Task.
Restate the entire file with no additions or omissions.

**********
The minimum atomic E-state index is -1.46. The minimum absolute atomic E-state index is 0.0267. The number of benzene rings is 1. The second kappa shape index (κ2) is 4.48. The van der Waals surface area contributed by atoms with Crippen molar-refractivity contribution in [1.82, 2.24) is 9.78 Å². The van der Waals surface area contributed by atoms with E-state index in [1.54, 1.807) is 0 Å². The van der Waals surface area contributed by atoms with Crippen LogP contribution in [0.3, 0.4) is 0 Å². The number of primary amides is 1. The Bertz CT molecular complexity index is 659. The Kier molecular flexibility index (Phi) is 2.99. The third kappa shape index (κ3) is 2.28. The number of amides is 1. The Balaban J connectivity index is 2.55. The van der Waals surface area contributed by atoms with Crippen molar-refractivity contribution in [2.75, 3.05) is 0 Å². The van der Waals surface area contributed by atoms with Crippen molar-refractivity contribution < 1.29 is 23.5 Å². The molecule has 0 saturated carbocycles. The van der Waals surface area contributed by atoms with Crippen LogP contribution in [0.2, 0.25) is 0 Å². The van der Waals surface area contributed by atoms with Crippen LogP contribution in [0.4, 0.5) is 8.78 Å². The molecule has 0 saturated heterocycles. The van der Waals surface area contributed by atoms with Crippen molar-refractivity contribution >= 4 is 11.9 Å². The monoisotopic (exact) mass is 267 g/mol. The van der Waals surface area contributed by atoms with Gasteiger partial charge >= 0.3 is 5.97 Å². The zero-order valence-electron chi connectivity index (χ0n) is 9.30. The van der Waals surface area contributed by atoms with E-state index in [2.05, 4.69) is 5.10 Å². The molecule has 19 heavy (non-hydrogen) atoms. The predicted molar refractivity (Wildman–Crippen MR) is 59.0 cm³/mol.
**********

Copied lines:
The minimum atomic E-state index is -1.46. The minimum absolute atomic E-state index is 0.0267. The number of benzene rings is 1. The second kappa shape index (κ2) is 4.48. The van der Waals surface area contributed by atoms with Crippen molar-refractivity contribution in [1.82, 2.24) is 9.78 Å². The van der Waals surface area contributed by atoms with E-state index in [1.54, 1.807) is 0 Å². The van der Waals surface area contributed by atoms with Crippen LogP contribution in [0.3, 0.4) is 0 Å². The number of primary amides is 1. The Bertz CT molecular complexity index is 659. The Kier molecular flexibility index (Phi) is 2.99. The third kappa shape index (κ3) is 2.28. The number of amides is 1. The Balaban J connectivity index is 2.55. The van der Waals surface area contributed by atoms with Crippen molar-refractivity contribution in [2.75, 3.05) is 0 Å². The van der Waals surface area contributed by atoms with Crippen molar-refractivity contribution < 1.29 is 23.5 Å². The molecule has 0 saturated carbocycles. The van der Waals surface area contributed by atoms with Crippen LogP contribution in [0.2, 0.25) is 0 Å². The van der Waals surface area contributed by atoms with Crippen LogP contribution in [0.4, 0.5) is 8.78 Å². The molecule has 0 saturated heterocycles. The van der Waals surface area contributed by atoms with Crippen molar-refractivity contribution >= 4 is 11.9 Å². The monoisotopic (exact) mass is 267 g/mol. The van der Waals surface area contributed by atoms with Gasteiger partial charge >= 0.3 is 5.97 Å². The zero-order valence-electron chi connectivity index (χ0n) is 9.30. The van der Waals surface area contributed by atoms with E-state index in [2.05, 4.69) is 5.10 Å². The molecule has 19 heavy (non-hydrogen) atoms. The predicted molar refractivity (Wildman–Crippen MR) is 59.0 cm³/mol.